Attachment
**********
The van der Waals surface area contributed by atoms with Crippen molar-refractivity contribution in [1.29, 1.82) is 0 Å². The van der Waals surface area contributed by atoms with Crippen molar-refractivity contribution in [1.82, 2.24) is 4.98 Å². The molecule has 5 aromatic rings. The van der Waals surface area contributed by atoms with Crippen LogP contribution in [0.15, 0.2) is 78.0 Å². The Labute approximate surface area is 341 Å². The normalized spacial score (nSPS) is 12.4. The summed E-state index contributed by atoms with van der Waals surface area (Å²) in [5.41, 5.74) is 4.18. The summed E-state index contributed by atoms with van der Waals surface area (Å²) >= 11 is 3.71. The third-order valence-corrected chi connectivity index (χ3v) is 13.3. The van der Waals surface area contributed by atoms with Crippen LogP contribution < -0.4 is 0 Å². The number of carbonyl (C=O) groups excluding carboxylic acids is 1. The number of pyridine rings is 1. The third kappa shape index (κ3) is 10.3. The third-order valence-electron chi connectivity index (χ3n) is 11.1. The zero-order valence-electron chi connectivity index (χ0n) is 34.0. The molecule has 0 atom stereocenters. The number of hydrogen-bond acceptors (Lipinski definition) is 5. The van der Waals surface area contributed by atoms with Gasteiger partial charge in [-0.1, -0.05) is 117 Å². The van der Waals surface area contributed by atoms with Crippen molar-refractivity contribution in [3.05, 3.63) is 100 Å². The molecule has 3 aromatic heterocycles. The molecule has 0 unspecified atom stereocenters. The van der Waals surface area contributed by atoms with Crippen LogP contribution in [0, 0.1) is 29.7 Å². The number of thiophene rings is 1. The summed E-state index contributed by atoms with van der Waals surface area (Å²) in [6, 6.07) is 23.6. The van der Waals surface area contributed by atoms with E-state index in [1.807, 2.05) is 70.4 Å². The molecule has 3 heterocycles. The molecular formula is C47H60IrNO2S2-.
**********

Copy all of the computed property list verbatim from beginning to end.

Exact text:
The van der Waals surface area contributed by atoms with Crippen molar-refractivity contribution in [1.29, 1.82) is 0 Å². The van der Waals surface area contributed by atoms with Crippen molar-refractivity contribution in [1.82, 2.24) is 4.98 Å². The molecule has 5 aromatic rings. The van der Waals surface area contributed by atoms with Crippen LogP contribution in [0.15, 0.2) is 78.0 Å². The Labute approximate surface area is 341 Å². The normalized spacial score (nSPS) is 12.4. The summed E-state index contributed by atoms with van der Waals surface area (Å²) in [5.41, 5.74) is 4.18. The summed E-state index contributed by atoms with van der Waals surface area (Å²) >= 11 is 3.71. The third-order valence-corrected chi connectivity index (χ3v) is 13.3. The van der Waals surface area contributed by atoms with Crippen LogP contribution < -0.4 is 0 Å². The number of carbonyl (C=O) groups excluding carboxylic acids is 1. The number of pyridine rings is 1. The third kappa shape index (κ3) is 10.3. The third-order valence-electron chi connectivity index (χ3n) is 11.1. The zero-order valence-electron chi connectivity index (χ0n) is 34.0. The molecule has 0 atom stereocenters. The number of hydrogen-bond acceptors (Lipinski definition) is 5. The van der Waals surface area contributed by atoms with Gasteiger partial charge in [-0.1, -0.05) is 117 Å². The van der Waals surface area contributed by atoms with Crippen molar-refractivity contribution in [3.05, 3.63) is 100 Å². The molecule has 3 aromatic heterocycles. The molecule has 0 unspecified atom stereocenters. The van der Waals surface area contributed by atoms with Crippen LogP contribution in [0, 0.1) is 29.7 Å². The number of thiophene rings is 1. The summed E-state index contributed by atoms with van der Waals surface area (Å²) in [6, 6.07) is 23.6. The van der Waals surface area contributed by atoms with E-state index in [1.807, 2.05) is 70.4 Å². The molecule has 3 heterocycles. The molecular formula is C47H60IrNO2S2-.